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The Random and Uncertain Nature of the Stock Market

In recent years, numerous studies have shown that on average, portfolio managers are unable to generate a net return (after transaction costs) greater than that of their corresponding benchmark. In fact, according to renowned finance professors Eugene Fama and Kenneth French, only 3% of them possess the skills required to justify their fees. Fun fact; following an experiment by the Wall Street Journal in 1988, Bing Liang, another finance professor, found that a portfolio of stocks chosen by a reporter by throwing darts at the financial pages of a newspaper achieved substantially the same performance as a portfolio created by an investment specialist. How can one justify this?

To satisfy our desire to establish contributory links, we discuss reasons that motivate the purchase of a stock. Given the random and uncertain nature of the stock market, we have no control over the performance of an investment, so we must accept that anything can happen in the short term – a pill that is difficult to swallow. Nothing beats an example to better appreciate this notion.

On February 1st , Facebook's share price was over $195, a new record high for the social network. Financial analysts' consensus view was very positive regarding the stock's outlook (41 buy recommendations versus 2 sell recommendations), with a one-year average target of $212, a 9% increase. Unfortunately, in the span of a few weeks, the share price fell by almost 25%, dropping below $150 as a result of the Cambridge Analytica scandal. You surely remember: the data of some 87 million Facebook users was unknowingly collected by the consulting firm which specializes in political influence.

Of course, this event was impossible to predict, as was the reaction of the market. Since the stock market is made up of many stakeholders (individuals, pension funds, insurance companies, mutual funds, etc.) who have different strategies, goals and investment horizons, the behavior of a stock will always remain uncertain, regardless of our experience and the quality of our management philosophy.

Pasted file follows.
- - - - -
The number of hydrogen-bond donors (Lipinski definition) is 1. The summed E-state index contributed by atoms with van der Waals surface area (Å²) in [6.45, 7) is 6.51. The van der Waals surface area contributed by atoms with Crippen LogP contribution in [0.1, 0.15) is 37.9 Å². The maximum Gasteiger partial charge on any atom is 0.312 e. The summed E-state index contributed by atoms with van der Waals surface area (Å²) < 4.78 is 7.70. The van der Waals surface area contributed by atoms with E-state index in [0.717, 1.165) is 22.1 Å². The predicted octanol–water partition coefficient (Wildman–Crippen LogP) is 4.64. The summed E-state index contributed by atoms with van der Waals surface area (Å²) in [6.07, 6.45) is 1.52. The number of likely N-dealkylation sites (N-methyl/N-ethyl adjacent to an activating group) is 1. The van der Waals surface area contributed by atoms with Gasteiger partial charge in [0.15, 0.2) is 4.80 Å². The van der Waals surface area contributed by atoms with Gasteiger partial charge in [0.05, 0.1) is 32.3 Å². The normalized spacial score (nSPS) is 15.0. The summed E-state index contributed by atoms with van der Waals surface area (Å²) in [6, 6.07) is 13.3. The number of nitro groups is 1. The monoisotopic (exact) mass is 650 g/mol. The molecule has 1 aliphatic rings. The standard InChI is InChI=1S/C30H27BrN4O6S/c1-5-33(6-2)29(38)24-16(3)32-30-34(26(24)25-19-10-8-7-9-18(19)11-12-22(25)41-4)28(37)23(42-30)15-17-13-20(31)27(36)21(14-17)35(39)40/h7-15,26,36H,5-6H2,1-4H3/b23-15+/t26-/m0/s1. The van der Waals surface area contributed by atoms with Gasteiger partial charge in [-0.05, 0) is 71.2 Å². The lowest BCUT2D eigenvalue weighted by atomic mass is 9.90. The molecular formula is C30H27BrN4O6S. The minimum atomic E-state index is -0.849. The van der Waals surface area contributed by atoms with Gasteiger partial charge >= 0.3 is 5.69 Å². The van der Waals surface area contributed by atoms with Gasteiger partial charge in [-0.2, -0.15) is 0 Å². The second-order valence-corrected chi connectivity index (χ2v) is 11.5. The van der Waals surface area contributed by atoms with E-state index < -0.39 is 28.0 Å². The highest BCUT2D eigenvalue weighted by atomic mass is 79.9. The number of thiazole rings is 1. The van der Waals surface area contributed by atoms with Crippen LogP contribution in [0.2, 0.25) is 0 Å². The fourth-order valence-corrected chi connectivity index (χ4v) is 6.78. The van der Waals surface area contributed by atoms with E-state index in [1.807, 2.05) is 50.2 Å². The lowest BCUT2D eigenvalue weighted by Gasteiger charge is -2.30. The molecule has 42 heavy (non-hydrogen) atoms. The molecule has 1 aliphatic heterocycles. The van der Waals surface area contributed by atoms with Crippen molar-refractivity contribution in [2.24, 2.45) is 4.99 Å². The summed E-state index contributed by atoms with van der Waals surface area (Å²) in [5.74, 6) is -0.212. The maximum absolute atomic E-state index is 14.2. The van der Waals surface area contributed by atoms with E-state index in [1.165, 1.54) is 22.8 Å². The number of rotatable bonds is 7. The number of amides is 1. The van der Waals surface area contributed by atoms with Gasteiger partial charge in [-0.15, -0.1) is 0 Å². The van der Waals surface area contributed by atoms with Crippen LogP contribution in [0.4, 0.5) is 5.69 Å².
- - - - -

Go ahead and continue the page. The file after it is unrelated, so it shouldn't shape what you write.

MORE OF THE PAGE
It is therefore essential to respond appropriately to these situations. One of the most common mistakes is to constantly increase transactions in the hope of anticipating stock market movements, an exercise that unfortunately turns out to be futile. In this regard, researchers Barber and Odean wanted to evaluate the link between the number of transactions made and the yield obtained. To do this, they analyzed the statements of more than 66,000 investors who held self-directed brokerage accounts between 1991 and 1996. The result was conclusive: investors in the top quartile in terms of trading activity had an average annual return of 11.4%, compared to an average annual return of 18.5% for those in the bottom quartile! You know, when we say that less is more...

To conclude, I propose some reasoning from Warren Buffett, CEO of Berkshire Hathaway and certainly the biggest investor in modern finance. He recommends that we stay calm, disciplined and unmoved, and focus on respecting our long-term financial plan. Knowing that between 1965 and 2016, his investment company generated a compound annual return of 19% – a performance almost three times higher than the S&P 500 over the same period – his advice deserves careful consideration, otherwise your performance will likely be random and uncertain...

Sources:

  • Brad M. Barber and Terrance Odean. Trading is Hazardous to Your Wealth: The Common Stock Investment Performance of Individual Investors, The Journal of Finance, vol. LV, no 2, April 2000.
  • Henry Blodget. Here's the Real Reason Warren Buffett Doesn't Invest in Technology – Or Bitcoin, Business Insider, March 26 2014.
  • Investment Masters Class. Buffett's Edge, April 21 2018.
  • Max A. Cherney. Facebook earnings: How will news feed changes impact revenue? MarketWatch, January 31 2018.
  • Radio-Canada. Scandale Facebook: Cambridge Analytica a accédé aux données de plus de 600 000 Canadiens, April 4 2018.
  • Spencer Jakab. Heads I Win, Tails I Win, Portfolio/Penguin, 2016.

The author

Michel Villa

Michel Villa

Speaker, stock market blogger and trading coach